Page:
The Klickitat County Sheriff’s Office will be implementing a K-9 unit within its rank in the coming months.
The Klickitat County Board of Commissioners approved a $16,672 purchasing agreement during an Aug. 20 board meeting in Goldendale with Code 4 Canine, llc to buy a dog that is 3 years of age or younger and that is mentally and physically suited for police work.
The money which is being raised through public donations will also fund a six-week training course through Code 4 Canine, LLC, which operates out of Centralia and runs a six-week training academy for newly adopted police dogs and their handlers.
Deputy Gaven Marble, who will be handling the new K-9 unit for Klickitat County, says he will begin his training at the academy on Oct. 14. Completion of the 400-hour course will result in his and the dog’s certification to become a patrol canine team.
Canines with a patrol certification are trained to ride alongside their handler and assist in the apprehension of people suspected of committing a crime.
According to the Klickitat County Sheriff’s Office website, canines have unique abilities which “render safe many unsafe situations that our deputies and officers encounter daily while performing patrol duties.” This includes canine’s abilities to see in low-light conditions and their speed and stamina which give law enforcement officers an advantage when conducting operations.
According to the Washington State Criminal Justice Training Commission, K-9 team certifications last 24 months before they must be renewed. Not only will the team learn procedures for performing searches as part of police investigations, the handler will also learn philosophies and theories of police canine usage, legal aspects of canine usage and canine care and maintenance.
After the initial training, Marble and the dog will attend another round of training for narcotics detection. 240 hours will be required of them for certification.
Marble says the unit will be a rarity within the Gorge area. Citing the lack of K-9 units county-wide and across the river, he says the K-9 unit will be able to assist in law enforcement operations with partners in Klickitat County, Skamania County and in Oregon. He says this will be the first time Klickitat County has had a dog with certifications for both patrol and narcotics detection.
“Every cop wants to be part of change, or should want to be a part of change,” Marble said of the new unit.
Code 4 Canine will select the dog that meets their criteria, which includes sociability and the ability to be trained, among others. The team will choose one dog that can be from one of three breeds typically chosen for police work: German shepherds, Dutch shepherds and the Belgian Malinois.
The dog will be selected from many breeding grounds in Belgium, Germany and Ireland. Deputy Gaven Marble says European dogs have been bred healthier, with less of a chance to develop hip dysplasia. According to the American Kennel Club, hip dysplasia is a genetic predisposition in many dogs, more commonly larger dogs like the german shepherd, in which the legs don’t fit properly into the hip joint, causing it to deteriorate over time.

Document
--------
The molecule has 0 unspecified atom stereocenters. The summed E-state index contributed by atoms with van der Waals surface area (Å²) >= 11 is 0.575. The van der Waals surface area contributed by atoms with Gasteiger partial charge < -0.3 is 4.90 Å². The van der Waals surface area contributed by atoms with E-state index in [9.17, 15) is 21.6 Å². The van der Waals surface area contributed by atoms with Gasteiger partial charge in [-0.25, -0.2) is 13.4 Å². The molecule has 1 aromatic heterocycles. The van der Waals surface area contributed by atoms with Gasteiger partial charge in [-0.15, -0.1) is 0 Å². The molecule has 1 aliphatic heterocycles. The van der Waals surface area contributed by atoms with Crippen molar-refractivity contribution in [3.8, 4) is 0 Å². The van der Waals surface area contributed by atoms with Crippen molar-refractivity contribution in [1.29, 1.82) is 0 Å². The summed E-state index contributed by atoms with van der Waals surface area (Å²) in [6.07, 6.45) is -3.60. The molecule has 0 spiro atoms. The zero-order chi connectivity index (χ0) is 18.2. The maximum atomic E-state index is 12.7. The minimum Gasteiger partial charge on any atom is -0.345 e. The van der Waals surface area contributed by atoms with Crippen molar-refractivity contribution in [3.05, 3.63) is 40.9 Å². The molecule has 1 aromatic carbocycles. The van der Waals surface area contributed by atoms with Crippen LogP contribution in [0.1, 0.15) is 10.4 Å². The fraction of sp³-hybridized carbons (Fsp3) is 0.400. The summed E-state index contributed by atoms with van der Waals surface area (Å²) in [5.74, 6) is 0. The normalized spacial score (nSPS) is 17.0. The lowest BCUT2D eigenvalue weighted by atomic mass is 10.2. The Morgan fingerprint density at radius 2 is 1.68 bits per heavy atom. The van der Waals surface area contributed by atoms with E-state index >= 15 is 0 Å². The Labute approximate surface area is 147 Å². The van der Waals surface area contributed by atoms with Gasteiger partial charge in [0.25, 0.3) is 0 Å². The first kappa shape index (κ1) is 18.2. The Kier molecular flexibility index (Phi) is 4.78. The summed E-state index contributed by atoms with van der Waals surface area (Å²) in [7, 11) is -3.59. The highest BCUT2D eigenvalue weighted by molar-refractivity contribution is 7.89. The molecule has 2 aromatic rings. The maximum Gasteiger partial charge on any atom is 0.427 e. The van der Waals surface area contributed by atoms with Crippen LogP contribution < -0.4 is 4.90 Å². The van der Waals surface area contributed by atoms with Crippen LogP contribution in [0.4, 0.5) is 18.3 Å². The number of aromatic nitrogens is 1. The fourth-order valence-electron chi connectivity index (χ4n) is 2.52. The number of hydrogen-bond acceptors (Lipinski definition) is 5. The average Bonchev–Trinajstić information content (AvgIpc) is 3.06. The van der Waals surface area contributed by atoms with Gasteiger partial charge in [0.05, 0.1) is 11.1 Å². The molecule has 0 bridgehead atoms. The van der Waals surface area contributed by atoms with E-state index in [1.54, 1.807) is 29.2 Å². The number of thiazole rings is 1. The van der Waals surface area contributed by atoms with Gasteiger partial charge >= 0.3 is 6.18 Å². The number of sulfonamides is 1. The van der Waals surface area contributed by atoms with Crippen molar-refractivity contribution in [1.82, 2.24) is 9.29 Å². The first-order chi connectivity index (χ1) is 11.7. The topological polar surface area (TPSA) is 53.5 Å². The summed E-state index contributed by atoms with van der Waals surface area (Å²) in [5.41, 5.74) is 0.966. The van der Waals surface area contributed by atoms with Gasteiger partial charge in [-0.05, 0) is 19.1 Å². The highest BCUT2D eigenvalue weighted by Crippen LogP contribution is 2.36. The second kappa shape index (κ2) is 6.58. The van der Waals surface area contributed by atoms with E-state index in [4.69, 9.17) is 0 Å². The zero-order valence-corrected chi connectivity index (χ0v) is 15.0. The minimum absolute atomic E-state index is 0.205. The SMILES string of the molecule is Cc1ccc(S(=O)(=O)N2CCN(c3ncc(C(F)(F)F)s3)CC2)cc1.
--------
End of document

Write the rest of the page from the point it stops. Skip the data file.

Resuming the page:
“I honestly don’t know what I’m going to end up with,” Marble said of the dog that Code 4 Canine will buy on behalf of the county. “It’s going to be like Christmas morning.”
He expects to hear of the breed selected this week.
Marble says the project coming together is a result of Klickitat County Sheriff Bob Songer carrying out one of his campaign promises he made when running for his second term as Sheriff, which was to implement a K-9 unit into the law enforcement agency. Songer was last elected sheriff in 2018.
Marble says he took initiative when it was announced that the county would be introducing a K-9 unit to the crew. He says this will be his first time handling a dog as part of his job description, but he says he is excited at the prospect of working with one, citing his lifetime love for animals.
“How cool is it to have a four-legged friend with you for support,” Marble said.
Marble says there is a long way to go before the K-9 unit is fully equipped. He says the unit is looking to raise $16,000 over the course of the fundraiser. He says this will go toward equipment and supplies needed to provide safety and comfort for the dog while it performs its duties.
Marble says the newly formed K-9 unit’s expenses will taper off as equipment is gathered for the unit.
Marble says he has been the spokesman for the K-9 program since the beginning of the fundraising movement to create the program, visiting community organizations and businesses to raise money for the implementation of the program.
He says they have crossed the halfway point to their goal, citing major donations by local businesses and BNSF, the railway company which owns property in Bingen.
Persons wishing to donate can send checks to the Klickitat County Sheriff’s Office; be sure to put “K-9 Unit” on the memo line.